1
template<typename T>
struct S {
    using type = T;
};

volatile S<int> s;

template<typename T>
void f(T& v) {
    using n = typename T::type;

    S<n>::_; // to show

}

int main() {
     f(s);
}

In f the T is deduced to volatile S<int>, but n is only int. What do I have to do to preserve the volatile, that is, to have n be volatile int?

  • how do you know it isnt? – formerlyknownas_463035818 Feb 28 at 9:57
  • 1
    The volatile qualifier is only for s, not for S<int>::type. – Some programmer dude Feb 28 at 9:58
  • 1
    @user463035818 Yes T for the f function is volatile S<int>. But T in S is int. – Some programmer dude Feb 28 at 10:04
  • 1
    @Someprogrammerdude ah right, I was a bit confused, type is not a member variable but just a typedef – formerlyknownas_463035818 Feb 28 at 10:05
  • 1
    volatile S<int> s; makes little sense (S<T> is a traits). Moreover, volatile is very rarely what you want. – Jarod42 Feb 28 at 10:10
6
using n = typename std::conditional< std::is_volatile<T>::value, 
            volatile typename T::type,
            typename T::type >::type;

Adds volatile to n if T is volatile.

3

For funsies. If you need to do this sort of thing often, it's possible to encapsulate it in a meta-function. Here's a possible implementation in :

#include <type_traits>

template<class Trait, typename=void>
struct propogate_cv_to_type{};

template<class Trait>
struct propogate_cv_to_type<Trait, std::void_t<typename Trait::type>>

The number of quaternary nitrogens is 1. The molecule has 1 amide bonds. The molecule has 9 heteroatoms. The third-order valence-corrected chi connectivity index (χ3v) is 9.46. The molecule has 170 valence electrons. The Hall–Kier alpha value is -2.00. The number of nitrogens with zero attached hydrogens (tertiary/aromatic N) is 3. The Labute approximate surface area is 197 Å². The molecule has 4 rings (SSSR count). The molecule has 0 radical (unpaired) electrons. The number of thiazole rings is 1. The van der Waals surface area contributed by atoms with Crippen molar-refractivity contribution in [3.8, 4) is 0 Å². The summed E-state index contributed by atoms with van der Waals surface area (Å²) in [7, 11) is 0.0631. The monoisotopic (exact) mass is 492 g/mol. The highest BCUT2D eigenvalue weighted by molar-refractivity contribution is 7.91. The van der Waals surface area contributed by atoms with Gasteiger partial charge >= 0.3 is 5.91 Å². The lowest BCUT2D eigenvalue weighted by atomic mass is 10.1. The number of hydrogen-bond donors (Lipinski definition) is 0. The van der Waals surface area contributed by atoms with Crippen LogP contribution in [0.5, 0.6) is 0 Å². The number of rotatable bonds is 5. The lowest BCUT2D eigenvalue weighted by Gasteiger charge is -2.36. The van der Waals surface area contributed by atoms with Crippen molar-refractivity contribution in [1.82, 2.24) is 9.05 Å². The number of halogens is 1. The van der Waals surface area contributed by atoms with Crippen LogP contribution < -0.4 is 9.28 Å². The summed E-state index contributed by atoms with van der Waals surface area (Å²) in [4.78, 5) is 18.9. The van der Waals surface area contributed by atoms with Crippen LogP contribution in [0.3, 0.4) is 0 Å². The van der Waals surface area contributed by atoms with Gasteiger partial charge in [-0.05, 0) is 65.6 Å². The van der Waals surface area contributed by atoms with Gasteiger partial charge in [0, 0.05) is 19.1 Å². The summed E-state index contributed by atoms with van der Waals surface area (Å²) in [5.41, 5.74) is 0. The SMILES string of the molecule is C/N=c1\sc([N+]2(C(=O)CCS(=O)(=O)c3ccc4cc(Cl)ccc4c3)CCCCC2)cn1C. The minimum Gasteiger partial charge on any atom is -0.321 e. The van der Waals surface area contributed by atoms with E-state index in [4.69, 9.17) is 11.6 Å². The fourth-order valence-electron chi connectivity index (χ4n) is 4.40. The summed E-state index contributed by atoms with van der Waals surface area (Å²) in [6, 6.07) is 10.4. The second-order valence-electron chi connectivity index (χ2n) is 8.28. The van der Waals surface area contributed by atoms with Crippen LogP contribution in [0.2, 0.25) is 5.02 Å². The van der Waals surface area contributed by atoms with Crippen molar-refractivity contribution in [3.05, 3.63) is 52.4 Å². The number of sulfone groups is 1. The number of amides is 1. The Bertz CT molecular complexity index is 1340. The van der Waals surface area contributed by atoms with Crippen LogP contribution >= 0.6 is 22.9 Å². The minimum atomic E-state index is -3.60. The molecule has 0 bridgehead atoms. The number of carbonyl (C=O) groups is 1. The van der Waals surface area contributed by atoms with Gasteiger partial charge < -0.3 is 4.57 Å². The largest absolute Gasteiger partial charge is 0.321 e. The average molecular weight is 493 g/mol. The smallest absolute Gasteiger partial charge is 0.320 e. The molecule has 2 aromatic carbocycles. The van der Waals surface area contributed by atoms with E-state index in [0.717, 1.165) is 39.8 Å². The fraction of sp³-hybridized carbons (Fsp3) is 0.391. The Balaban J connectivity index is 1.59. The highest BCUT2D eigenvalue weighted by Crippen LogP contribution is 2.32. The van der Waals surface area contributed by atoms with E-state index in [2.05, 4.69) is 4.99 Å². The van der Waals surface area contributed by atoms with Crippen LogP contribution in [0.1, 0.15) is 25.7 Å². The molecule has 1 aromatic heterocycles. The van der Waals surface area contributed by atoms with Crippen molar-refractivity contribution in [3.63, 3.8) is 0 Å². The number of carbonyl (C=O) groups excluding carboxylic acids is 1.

{ using type = typename Trait::type; }; 

template<class Trait>
struct propogate_cv_to_type<Trait const, std::void_t<typename Trait::type>>
{ using type = typename Trait::type const; }; 

template<class Trait>
struct propogate_cv_to_type<Trait volatile, std::void_t<typename Trait::type>>
{ using type = typename Trait::type volatile; }; 

template<class Trait>
struct propogate_cv_to_type<Trait const volatile, std::void_t<typename Trait::type>>
{ using type = typename Trait::type const volatile; }; 

It's SFINAE friendly, so if the type being passed doesn't have a ::type member, it will not either. Otherwise, it exposes the same type by forwarding qualifiers onto it.

Here it is when applied to your example.

  • Can also be done for references too. – Jarod42 Mar 1 at 10:14

Your Answer

By clicking “Post Your Answer”, you agree to our terms of service, privacy policy and cookie policy

Not the answer you're looking for? Browse other questions tagged or ask your own question.